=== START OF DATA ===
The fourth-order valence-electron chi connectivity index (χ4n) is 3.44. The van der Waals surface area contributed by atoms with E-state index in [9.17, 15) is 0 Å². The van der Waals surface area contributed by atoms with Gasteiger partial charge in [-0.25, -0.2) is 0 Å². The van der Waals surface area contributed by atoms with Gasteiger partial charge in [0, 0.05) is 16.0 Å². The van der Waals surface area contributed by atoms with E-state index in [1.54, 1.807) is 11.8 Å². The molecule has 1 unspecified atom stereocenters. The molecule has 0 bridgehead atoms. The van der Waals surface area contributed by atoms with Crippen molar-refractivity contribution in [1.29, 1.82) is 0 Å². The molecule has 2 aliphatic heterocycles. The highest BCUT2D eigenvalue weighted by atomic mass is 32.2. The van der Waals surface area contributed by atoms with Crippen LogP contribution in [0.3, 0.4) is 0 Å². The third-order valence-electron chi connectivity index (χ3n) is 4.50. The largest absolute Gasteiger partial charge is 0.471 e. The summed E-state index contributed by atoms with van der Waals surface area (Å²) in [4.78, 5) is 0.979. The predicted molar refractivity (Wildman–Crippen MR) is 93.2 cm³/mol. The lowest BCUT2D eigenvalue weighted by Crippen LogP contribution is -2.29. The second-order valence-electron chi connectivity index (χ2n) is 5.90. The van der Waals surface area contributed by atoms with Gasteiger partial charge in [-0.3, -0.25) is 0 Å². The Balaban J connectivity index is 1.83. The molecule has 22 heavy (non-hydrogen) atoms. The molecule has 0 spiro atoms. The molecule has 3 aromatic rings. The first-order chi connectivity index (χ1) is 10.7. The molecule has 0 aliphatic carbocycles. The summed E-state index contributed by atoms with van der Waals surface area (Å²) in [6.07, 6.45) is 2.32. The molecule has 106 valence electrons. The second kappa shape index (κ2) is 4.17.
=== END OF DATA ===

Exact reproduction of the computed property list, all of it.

The fourth-order valence-electron chi connectivity index (χ4n) is 3.44. The van der Waals surface area contributed by atoms with E-state index in [9.17, 15) is 0 Å². The van der Waals surface area contributed by atoms with Gasteiger partial charge in [-0.25, -0.2) is 0 Å². The van der Waals surface area contributed by atoms with Gasteiger partial charge in [0, 0.05) is 16.0 Å². The van der Waals surface area contributed by atoms with E-state index in [1.54, 1.807) is 11.8 Å². The molecule has 1 unspecified atom stereocenters. The molecule has 0 bridgehead atoms. The van der Waals surface area contributed by atoms with Crippen molar-refractivity contribution in [1.29, 1.82) is 0 Å². The molecule has 2 aliphatic heterocycles. The highest BCUT2D eigenvalue weighted by atomic mass is 32.2. The van der Waals surface area contributed by atoms with Crippen LogP contribution in [0.3, 0.4) is 0 Å². The third-order valence-electron chi connectivity index (χ3n) is 4.50. The largest absolute Gasteiger partial charge is 0.471 e. The summed E-state index contributed by atoms with van der Waals surface area (Å²) in [4.78, 5) is 0.979. The predicted molar refractivity (Wildman–Crippen MR) is 93.2 cm³/mol. The lowest BCUT2D eigenvalue weighted by Crippen LogP contribution is -2.29. The second-order valence-electron chi connectivity index (χ2n) is 5.90. The van der Waals surface area contributed by atoms with Gasteiger partial charge in [-0.3, -0.25) is 0 Å². The Balaban J connectivity index is 1.83. The molecule has 22 heavy (non-hydrogen) atoms. The molecule has 0 spiro atoms. The molecule has 3 aromatic rings. The first-order chi connectivity index (χ1) is 10.7. The molecule has 0 aliphatic carbocycles. The summed E-state index contributed by atoms with van der Waals surface area (Å²) in [6.07, 6.45) is 2.32. The molecule has 106 valence electrons. The second kappa shape index (κ2) is 4.17.